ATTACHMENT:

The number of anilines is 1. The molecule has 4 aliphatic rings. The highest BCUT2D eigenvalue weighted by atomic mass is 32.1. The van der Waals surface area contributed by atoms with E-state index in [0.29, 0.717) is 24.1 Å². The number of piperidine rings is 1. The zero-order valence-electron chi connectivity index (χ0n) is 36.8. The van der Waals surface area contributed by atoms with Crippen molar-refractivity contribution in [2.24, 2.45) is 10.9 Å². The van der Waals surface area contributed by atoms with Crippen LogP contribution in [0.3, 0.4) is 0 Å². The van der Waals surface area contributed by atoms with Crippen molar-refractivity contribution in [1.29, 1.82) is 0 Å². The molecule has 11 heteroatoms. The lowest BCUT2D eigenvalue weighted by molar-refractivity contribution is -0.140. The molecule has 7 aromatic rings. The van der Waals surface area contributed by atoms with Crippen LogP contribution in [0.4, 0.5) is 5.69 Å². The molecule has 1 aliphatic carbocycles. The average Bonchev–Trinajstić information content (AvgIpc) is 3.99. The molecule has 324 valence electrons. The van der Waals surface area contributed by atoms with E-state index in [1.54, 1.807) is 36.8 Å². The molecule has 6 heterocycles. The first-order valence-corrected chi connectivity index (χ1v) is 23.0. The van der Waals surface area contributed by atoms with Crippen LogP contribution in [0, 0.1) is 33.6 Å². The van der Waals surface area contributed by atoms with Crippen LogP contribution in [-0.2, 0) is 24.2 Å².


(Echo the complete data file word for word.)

The number of anilines is 1. The molecule has 4 aliphatic rings. The highest BCUT2D eigenvalue weighted by atomic mass is 32.1. The van der Waals surface area contributed by atoms with E-state index in [0.29, 0.717) is 24.1 Å². The number of piperidine rings is 1. The zero-order valence-electron chi connectivity index (χ0n) is 36.8. The van der Waals surface area contributed by atoms with Crippen molar-refractivity contribution in [2.24, 2.45) is 10.9 Å². The van der Waals surface area contributed by atoms with Crippen LogP contribution in [0.3, 0.4) is 0 Å². The van der Waals surface area contributed by atoms with Crippen molar-refractivity contribution in [1.29, 1.82) is 0 Å². The molecule has 11 heteroatoms. The lowest BCUT2D eigenvalue weighted by molar-refractivity contribution is -0.140. The molecule has 7 aromatic rings. The van der Waals surface area contributed by atoms with Crippen LogP contribution in [0.4, 0.5) is 5.69 Å². The molecule has 1 aliphatic carbocycles. The average Bonchev–Trinajstić information content (AvgIpc) is 3.99. The molecule has 324 valence electrons. The van der Waals surface area contributed by atoms with E-state index in [1.54, 1.807) is 36.8 Å². The molecule has 6 heterocycles. The first-order valence-corrected chi connectivity index (χ1v) is 23.0. The van der Waals surface area contributed by atoms with Crippen LogP contribution in [0, 0.1) is 33.6 Å². The van der Waals surface area contributed by atoms with Crippen LogP contribution in [-0.2, 0) is 24.2 Å².